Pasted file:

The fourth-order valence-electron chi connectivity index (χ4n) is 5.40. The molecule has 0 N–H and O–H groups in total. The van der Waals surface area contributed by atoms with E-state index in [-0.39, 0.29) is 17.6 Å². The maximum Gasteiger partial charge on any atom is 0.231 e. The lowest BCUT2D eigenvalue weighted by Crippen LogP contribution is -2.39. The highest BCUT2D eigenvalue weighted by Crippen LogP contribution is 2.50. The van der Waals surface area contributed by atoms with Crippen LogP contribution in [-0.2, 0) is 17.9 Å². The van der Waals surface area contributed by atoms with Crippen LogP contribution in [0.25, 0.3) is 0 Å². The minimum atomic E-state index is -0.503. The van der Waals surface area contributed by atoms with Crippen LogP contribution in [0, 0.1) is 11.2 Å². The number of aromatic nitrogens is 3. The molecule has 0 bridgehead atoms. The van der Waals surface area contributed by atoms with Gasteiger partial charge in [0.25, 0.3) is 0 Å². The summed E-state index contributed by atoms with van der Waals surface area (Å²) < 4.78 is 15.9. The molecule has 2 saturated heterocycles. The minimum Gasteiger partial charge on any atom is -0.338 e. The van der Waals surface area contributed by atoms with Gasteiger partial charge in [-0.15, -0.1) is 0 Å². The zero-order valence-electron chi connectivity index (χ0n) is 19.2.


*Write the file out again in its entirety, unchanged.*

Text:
The fourth-order valence-electron chi connectivity index (χ4n) is 5.40. The molecule has 0 N–H and O–H groups in total. The van der Waals surface area contributed by atoms with E-state index in [-0.39, 0.29) is 17.6 Å². The maximum Gasteiger partial charge on any atom is 0.231 e. The lowest BCUT2D eigenvalue weighted by Crippen LogP contribution is -2.39. The highest BCUT2D eigenvalue weighted by Crippen LogP contribution is 2.50. The van der Waals surface area contributed by atoms with Crippen LogP contribution in [-0.2, 0) is 17.9 Å². The van der Waals surface area contributed by atoms with Crippen LogP contribution in [0.25, 0.3) is 0 Å². The minimum atomic E-state index is -0.503. The van der Waals surface area contributed by atoms with Crippen LogP contribution in [0, 0.1) is 11.2 Å². The number of aromatic nitrogens is 3. The molecule has 0 bridgehead atoms. The van der Waals surface area contributed by atoms with Gasteiger partial charge in [0.25, 0.3) is 0 Å². The summed E-state index contributed by atoms with van der Waals surface area (Å²) < 4.78 is 15.9. The molecule has 2 saturated heterocycles. The minimum Gasteiger partial charge on any atom is -0.338 e. The van der Waals surface area contributed by atoms with Gasteiger partial charge in [-0.15, -0.1) is 0 Å². The zero-order valence-electron chi connectivity index (χ0n) is 19.2.